As I write this, my home state of California is having its busiest October in recent history. I can only hope that we avoid a situation like Matí or another Paradise. However, I worry that like Matí we are learning little and only focusing on increasing our response.
Since I have been in Canada, I have covered a significant amount of ground both with my feet and tires as well as my thinking. All throughout Alberta, up to the Northwest Territory, through the Continental Divide, and zigzagged across British Columbia I have accumulated a wide perspective of the vastness of this landscape. These travels, while seemingly random, had purpose, schedule, and meaning. This ping-pong course has been in the pursuit of seeking out the various mentalities and mindsets surrounding wildfires. Having only barely scraped the surface, I have spoken to structure and wildland firefighters, park and forest managers, prevention officers, threat specialists, municipal civic leaders, First Nation representatives, ecologists and other -ologists, homeowners and community champions, politicians, smokejumpers, protection consultants, and others. The results are several notebooks full of notes and surveys and muddled thoughts.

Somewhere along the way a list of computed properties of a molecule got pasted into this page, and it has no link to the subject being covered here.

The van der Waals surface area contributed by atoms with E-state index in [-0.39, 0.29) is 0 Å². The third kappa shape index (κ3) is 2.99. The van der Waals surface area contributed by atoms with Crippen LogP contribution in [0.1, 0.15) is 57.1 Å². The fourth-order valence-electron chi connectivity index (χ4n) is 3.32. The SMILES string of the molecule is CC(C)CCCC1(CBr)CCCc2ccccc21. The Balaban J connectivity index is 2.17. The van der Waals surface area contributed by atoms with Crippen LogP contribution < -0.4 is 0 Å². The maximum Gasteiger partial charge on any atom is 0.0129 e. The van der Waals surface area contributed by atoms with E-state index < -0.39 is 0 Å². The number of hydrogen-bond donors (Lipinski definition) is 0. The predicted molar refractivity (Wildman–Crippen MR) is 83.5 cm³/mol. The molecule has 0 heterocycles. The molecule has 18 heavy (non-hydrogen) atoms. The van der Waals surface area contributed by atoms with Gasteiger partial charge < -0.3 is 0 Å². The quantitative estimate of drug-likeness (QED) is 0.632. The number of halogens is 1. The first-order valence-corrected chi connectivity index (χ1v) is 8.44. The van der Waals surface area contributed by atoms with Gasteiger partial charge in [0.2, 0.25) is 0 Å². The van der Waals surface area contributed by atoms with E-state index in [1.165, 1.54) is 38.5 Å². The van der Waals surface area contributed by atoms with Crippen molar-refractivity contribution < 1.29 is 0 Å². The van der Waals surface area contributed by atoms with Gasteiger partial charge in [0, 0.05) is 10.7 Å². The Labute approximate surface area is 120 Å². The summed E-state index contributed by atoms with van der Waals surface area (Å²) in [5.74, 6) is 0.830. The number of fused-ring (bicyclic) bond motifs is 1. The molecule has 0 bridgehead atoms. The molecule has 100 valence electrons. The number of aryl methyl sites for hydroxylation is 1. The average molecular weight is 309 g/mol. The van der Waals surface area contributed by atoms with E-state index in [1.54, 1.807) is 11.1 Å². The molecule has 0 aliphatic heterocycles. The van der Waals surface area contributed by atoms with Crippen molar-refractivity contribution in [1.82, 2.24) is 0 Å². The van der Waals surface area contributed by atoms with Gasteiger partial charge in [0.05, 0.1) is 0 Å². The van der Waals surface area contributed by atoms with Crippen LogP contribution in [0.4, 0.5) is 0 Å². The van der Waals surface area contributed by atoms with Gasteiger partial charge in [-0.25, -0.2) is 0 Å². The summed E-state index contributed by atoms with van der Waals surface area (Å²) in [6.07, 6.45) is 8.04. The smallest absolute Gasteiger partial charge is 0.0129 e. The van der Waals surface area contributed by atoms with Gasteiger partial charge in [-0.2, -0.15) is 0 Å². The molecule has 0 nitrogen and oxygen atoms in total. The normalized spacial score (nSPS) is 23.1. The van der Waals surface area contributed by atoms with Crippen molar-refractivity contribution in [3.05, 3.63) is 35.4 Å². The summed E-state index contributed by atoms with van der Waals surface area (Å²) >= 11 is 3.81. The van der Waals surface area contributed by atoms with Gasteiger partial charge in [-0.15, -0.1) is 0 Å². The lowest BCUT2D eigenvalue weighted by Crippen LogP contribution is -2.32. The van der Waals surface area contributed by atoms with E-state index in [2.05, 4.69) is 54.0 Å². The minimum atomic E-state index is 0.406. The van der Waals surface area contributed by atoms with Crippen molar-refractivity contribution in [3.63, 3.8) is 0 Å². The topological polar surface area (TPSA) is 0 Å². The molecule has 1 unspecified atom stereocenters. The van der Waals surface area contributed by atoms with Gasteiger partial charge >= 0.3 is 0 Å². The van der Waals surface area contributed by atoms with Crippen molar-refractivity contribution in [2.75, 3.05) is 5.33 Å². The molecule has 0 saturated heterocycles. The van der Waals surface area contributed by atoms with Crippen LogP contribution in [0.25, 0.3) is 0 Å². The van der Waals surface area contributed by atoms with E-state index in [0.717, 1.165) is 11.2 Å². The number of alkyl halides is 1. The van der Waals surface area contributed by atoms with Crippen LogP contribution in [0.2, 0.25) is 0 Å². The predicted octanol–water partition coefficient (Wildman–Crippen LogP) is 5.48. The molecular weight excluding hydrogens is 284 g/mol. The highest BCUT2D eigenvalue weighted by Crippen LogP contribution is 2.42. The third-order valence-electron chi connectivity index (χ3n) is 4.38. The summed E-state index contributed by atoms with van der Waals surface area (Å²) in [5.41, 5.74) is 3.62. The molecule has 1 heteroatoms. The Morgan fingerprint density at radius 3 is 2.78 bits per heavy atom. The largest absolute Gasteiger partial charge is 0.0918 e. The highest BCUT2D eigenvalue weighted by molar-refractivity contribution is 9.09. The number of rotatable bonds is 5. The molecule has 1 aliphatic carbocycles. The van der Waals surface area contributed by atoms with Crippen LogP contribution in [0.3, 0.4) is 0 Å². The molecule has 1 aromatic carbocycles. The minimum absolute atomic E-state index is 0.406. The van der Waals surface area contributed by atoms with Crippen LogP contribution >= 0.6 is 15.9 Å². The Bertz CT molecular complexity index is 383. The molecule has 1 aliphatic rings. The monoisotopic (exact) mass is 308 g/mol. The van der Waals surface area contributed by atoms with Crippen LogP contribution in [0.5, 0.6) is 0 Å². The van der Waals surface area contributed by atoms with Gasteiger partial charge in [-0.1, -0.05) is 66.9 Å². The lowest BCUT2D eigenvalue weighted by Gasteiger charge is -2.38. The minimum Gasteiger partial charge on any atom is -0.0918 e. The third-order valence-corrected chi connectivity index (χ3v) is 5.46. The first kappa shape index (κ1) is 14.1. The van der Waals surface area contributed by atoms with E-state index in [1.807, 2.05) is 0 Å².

On Fire History: